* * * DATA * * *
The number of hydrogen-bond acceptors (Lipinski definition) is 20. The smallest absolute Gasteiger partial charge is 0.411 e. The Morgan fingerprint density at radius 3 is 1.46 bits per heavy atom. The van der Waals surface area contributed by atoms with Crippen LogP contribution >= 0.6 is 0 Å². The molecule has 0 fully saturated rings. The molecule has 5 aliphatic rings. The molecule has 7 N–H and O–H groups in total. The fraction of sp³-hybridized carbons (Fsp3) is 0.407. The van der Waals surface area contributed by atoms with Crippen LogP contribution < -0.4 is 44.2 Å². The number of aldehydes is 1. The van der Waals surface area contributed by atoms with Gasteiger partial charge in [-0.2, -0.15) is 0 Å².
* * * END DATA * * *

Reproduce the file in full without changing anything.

The number of hydrogen-bond acceptors (Lipinski definition) is 20. The smallest absolute Gasteiger partial charge is 0.411 e. The Morgan fingerprint density at radius 3 is 1.46 bits per heavy atom. The van der Waals surface area contributed by atoms with Crippen LogP contribution >= 0.6 is 0 Å². The molecule has 0 fully saturated rings. The molecule has 5 aliphatic rings. The molecule has 7 N–H and O–H groups in total. The fraction of sp³-hybridized carbons (Fsp3) is 0.407. The van der Waals surface area contributed by atoms with Crippen LogP contribution < -0.4 is 44.2 Å². The number of aldehydes is 1. The van der Waals surface area contributed by atoms with Gasteiger partial charge in [-0.2, -0.15) is 0 Å².